And then I remember clearly the excitement of first reading A Study in Scarlet: here at last I was discovering the genesis of the characters I had come to know and love. I marked in pencil some of the passages that stood out to me: Holmes's theory of the mind as an "attic," Watson's list of Holmes's limitations, and Holmes's dismissal of the importance of astronomy. I'm sure lots of Sherlockians can recite it from memory:
“What the deuce is it to me?” he interrupted impatiently: “you say that we go round the sun. If we went round the moon it would not make a pennyworth of difference to me or to my work.”
I have to admit, these recent weeks of "rediscovering" my interest in Sherlock Holmes, and working on this very blog, have allowed me to recapture some of the wonder and excitement I had thirty-odd years ago, discovering it all for the very first time. I suppose that's part of why Sherlockians end up gathering in their various societies and groups: they love to share that excitement, and hopefully to pass it on to the next generation. It's part of why I've been so thrilled with the recent resurgence in Holmes adaptations. The idea of a new generation discovering Holmes through the movies and TV shows is something that I find very fulfilling to contemplate. As it has been for over a hundered years, the game is afoot! And always will be...
Several weeks ago, my family sat down to watch Netflix's Enola Holmes 2. For those who may not have heard of the Enola Holmes franchise, the films are based on a series of young adult novels by Nancy Springer, which feature a young protagonist named Enola Holmes, the younger sister of Sherlock and Mycroft Holmes. Enola's name, as the reader may already suspect, is the word "alone" spelled backwards. In the films, Enola is played by the excellent British actress, Millie Bobby Brown, who became famous due to her role as Eleven in the very popular Netflix series, Stranger Things. We had all watched the first Enola Holmes film, and we had all thoroughly enjoyed it, so our expectations for the second film were quite high. I am pleased to report that our expectations were absolutely met!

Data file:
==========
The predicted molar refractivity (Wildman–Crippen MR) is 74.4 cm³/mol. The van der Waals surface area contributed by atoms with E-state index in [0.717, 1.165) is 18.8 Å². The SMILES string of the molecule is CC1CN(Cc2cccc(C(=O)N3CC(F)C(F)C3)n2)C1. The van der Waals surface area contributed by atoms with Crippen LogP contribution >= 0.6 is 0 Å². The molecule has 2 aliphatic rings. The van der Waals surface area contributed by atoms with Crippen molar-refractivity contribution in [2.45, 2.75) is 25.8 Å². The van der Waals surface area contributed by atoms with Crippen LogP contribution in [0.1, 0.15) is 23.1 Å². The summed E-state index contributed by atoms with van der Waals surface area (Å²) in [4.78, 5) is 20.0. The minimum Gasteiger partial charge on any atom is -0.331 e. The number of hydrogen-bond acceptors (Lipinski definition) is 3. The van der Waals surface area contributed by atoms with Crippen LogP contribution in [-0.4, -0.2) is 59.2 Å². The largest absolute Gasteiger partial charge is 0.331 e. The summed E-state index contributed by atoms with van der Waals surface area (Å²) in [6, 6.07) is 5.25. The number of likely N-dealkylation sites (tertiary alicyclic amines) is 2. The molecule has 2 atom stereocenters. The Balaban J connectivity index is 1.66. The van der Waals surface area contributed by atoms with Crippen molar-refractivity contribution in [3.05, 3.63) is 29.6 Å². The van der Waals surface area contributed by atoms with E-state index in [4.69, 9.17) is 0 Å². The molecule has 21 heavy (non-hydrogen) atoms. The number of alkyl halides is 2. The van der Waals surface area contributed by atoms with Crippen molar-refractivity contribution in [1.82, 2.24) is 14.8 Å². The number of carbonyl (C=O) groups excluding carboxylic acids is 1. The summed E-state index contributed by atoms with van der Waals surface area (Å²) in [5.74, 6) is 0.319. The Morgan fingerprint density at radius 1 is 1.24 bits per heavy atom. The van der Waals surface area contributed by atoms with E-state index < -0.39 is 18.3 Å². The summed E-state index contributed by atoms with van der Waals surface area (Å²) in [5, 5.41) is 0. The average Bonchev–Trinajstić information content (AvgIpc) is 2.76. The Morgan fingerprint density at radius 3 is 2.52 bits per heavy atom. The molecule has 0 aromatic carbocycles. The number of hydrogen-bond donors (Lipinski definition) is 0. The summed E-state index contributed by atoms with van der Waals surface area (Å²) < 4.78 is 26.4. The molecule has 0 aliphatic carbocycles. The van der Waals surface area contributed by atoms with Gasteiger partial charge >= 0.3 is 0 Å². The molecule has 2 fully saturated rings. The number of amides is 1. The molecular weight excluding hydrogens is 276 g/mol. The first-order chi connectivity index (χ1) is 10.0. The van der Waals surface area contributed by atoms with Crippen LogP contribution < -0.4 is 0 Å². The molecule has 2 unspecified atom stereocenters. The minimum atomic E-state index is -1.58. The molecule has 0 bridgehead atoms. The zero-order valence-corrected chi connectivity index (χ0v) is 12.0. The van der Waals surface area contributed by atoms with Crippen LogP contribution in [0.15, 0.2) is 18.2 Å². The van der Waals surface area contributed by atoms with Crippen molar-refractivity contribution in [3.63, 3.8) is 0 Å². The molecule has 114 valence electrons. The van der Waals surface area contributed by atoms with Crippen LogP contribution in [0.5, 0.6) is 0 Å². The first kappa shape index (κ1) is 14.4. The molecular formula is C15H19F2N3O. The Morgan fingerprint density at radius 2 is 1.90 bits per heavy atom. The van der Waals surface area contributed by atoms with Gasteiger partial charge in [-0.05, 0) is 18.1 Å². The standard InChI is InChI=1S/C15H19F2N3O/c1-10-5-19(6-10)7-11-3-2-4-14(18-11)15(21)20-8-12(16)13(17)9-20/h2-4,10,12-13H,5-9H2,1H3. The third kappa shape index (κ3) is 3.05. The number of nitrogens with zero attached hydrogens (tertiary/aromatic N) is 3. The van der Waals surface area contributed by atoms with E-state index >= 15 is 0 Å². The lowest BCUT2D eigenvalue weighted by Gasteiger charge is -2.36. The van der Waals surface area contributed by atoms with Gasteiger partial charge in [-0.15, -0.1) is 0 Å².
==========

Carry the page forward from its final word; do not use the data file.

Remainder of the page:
First of all, Millie Bobby Brown continues to be a delight in her role as the title character. She's an intelligent, feisty young woman, with deductive capabilities that rival those of her big brother, Sherlock (played in the films by British actor Henry Cavill). One fun little convention in the films is Enola's penchant for "breaking the fourth wall" and addressing the camera (and thus, the viewer) directly from time to time. As the father of two daughters, both of whom are loving this series of films, I am especially pleased to see a young female character being portrayed as strong and intelligent. Enola displays those qualities in spades.
Although the films tend to play a bit fast and loose with the historical period surrounding the plot, I don't think they are much different from Arthur Conan Doyle's stories in that respect. Viewers will almost certainly be aware of more multiculturalism (particularly in the casting), but from my point of view, this enhances the world of the film, even if it's not strictly historically accurate. One prominent plot thread in Enola Holmes 2 deals with feminism and union organization among workers in a match factory, which I'm fairly certain was more or less unknown during the Victorian period. (However, if anyone knows of any feminist or unionist movements in the period of which I'm unaware, I'd love to hear from you!)